China Unicom may be smaller in size compared to the other state-owned telecoms operators, China Mobile and China Telecom, but that has not stopped the firm from aiming for a leadership role in the nation’s 5G endeavors.
Making its ambitions clear, China Unicom on Tuesday unveiled plans for an accelerated rollout of commercial 5G services, moving ahead of its rivals in that game.
At a partner conference in Shanghai, which was attended by chipmaker Qualcomm and several device makers, Unicom announced that it will launch a 5G network for commercial trial next month in seven cities across China.
As per the carrier’s 5G business and network plan, the next-generation mobile network will go live in Beijing, Shanghai, Guangzhou, Shenzhen, Nanjing, Hangzhou and Xiong’an in May. The network, which will run on the mid-band 3.5GHz frequency band, will then expand to hot spot locations in 33 cities. The company will also build specific networks for various applications on its 5G network.
In related initiative, Unicom is partnering with several prominent overseas telecoms operators — including Spain’s Telefonica, Japan’s NTT, France’s Orange and the UK’s BT Group — and digital service providers to join the “5G International Cooperation Alliance” to explore a 5G roaming industry cooperation model and the development of 5G roaming industry chain.
To facilitate the commercial trial of its 5G network, Unicom has kicked off an event to invite its subscribers to join the trial. The users can get a 5G smartphone to enjoy the new mobile technology without changing their SIM card and phone number.
Unicom has partnered with 12 brands offering a total of 15 5G smartphones and 5G devices, including names such as OPPO, VIVO, Huawei, Xiaomi, ZTE and Nubia.
5G will enable faster data transmission and offer lower latency that will be vital for advanced technologies such as artificial intelligence, machine learning, and autonomous driving. The advanced network is not just a story about people-to-people communications, it is also about industry solutions and machine-to-machine communications.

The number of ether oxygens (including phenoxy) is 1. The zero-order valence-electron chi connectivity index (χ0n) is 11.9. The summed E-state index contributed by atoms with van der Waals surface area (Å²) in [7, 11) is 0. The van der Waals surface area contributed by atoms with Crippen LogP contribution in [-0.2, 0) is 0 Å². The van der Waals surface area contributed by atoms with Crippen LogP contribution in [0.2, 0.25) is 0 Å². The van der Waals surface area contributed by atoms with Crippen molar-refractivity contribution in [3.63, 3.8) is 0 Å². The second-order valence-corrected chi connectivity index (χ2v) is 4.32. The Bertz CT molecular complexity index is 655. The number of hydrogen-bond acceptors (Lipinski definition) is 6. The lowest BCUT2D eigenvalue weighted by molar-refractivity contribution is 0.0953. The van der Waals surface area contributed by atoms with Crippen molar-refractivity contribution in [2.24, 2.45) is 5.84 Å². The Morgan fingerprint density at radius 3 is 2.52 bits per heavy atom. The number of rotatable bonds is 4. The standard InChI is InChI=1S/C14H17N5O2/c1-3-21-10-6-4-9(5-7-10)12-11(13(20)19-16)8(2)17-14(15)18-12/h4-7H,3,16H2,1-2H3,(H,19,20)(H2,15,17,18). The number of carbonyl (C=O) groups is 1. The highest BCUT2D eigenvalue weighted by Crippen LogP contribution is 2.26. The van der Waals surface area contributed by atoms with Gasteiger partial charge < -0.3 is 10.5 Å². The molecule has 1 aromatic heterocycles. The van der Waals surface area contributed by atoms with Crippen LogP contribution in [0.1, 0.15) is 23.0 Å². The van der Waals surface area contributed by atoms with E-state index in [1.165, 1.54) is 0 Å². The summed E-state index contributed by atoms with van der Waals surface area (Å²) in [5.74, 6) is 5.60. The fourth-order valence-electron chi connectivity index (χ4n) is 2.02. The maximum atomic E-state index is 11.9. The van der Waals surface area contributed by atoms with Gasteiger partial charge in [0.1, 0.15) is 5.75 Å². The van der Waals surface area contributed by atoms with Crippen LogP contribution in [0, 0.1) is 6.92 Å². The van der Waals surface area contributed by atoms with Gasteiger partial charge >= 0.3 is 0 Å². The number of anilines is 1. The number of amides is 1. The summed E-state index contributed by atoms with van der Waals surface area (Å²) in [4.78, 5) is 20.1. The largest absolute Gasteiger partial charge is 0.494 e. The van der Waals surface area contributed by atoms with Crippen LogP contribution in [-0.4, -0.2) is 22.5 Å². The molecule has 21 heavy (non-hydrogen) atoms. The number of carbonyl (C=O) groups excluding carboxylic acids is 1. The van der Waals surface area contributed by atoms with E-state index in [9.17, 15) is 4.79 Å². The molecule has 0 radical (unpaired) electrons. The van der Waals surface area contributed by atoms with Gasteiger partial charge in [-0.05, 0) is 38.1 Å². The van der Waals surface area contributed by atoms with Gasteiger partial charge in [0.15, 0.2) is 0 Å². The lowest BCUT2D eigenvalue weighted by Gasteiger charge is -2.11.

In a presentation to enterprise customers, Unicom declared that its 5G network will feature several new applications including 8K VR streaming, 5G cloud gaming, high-definition video streaming, smart home, smart city, remote medical services and Internet of Things.
As Unicom has been among the first entities to be brought under China’s mixed-ownership reform of state enterprises, the company’s key stakeholders from the internet and technology sector, a list that includes Alibaba, Tencent and Baidu, can play a key role to support the telecom carrier’s 5G development. That should help Unicom explore new business opportunities.
Under the leadership of Wang Xiaochu, Unicom has been steadily transforming itself in the past few years and preparing for the 5G era. Thanks to those efforts, the company will become the first Chinese mobile operator to kick off 5G network commercial trial. Wang has resolved to boost Unicom’s position in the industry, using 5G as the battleground.
Unicom slipped to the third-rank last year in terms of total revenue and 4G mobile subscribers. China Telecom, which was a latecomer to mobile business, surpassed Unicom to emerge as the second largest 4G network player by users last year. Unicom failed to attract many more new subscribers than its rivals, even under the partnership with internet firms like Tencent and Alibaba.
Some observers attributed the weak performance to poor marketing campaigns. But more than that, it was the network quality that was the key issue for Unicom.
Figures showed that Unicom had only 980,000 4G base stations, while China Mobile had around 2.41 million base stations by the end of last year. While it can be argued that the base station number has no direct correlation with the business performance, the huge gap between the rivals would suggest that Unicom did not move aggressively on infrastructure to ensure network quality.
But now, the company is signaling that all this could change as it embarks on a 5G journey.
Aiming to push integration of 5G technology and applications and provide network support for China’s 5G development, Unicom seems determined to score over its rivals in the new battlefield.
But if it is to seize all the available opportunities, the group may need to be a little more aggressive in network rollout to enhance the coverage to serve more users, especially as 5G will feature machine-to-machine communications.
Also, network coverage should be extended to rural areas to tap millions of potential users in the countryside, and help authorities in monitoring the farm sector better.
For Unicom, the battle has just begun.
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